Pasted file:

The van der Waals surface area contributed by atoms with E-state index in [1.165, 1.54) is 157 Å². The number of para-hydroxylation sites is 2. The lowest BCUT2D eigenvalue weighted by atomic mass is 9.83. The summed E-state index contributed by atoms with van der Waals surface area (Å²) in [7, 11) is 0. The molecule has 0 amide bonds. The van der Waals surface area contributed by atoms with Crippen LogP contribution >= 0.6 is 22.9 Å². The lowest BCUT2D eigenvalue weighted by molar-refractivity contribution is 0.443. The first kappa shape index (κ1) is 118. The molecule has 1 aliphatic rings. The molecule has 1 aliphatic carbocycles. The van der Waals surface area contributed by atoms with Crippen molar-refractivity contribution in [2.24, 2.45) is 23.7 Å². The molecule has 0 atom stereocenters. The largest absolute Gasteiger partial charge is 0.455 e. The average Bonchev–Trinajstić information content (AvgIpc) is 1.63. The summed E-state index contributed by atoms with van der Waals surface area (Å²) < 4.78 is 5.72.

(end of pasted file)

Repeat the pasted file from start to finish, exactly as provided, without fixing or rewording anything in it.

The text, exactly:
The van der Waals surface area contributed by atoms with E-state index in [1.165, 1.54) is 157 Å². The number of para-hydroxylation sites is 2. The lowest BCUT2D eigenvalue weighted by atomic mass is 9.83. The summed E-state index contributed by atoms with van der Waals surface area (Å²) in [7, 11) is 0. The molecule has 0 amide bonds. The van der Waals surface area contributed by atoms with Crippen LogP contribution >= 0.6 is 22.9 Å². The lowest BCUT2D eigenvalue weighted by molar-refractivity contribution is 0.443. The first kappa shape index (κ1) is 118. The molecule has 1 aliphatic rings. The molecule has 1 aliphatic carbocycles. The van der Waals surface area contributed by atoms with Crippen molar-refractivity contribution in [2.24, 2.45) is 23.7 Å². The molecule has 0 atom stereocenters. The largest absolute Gasteiger partial charge is 0.455 e. The average Bonchev–Trinajstić information content (AvgIpc) is 1.63. The summed E-state index contributed by atoms with van der Waals surface area (Å²) < 4.78 is 5.72.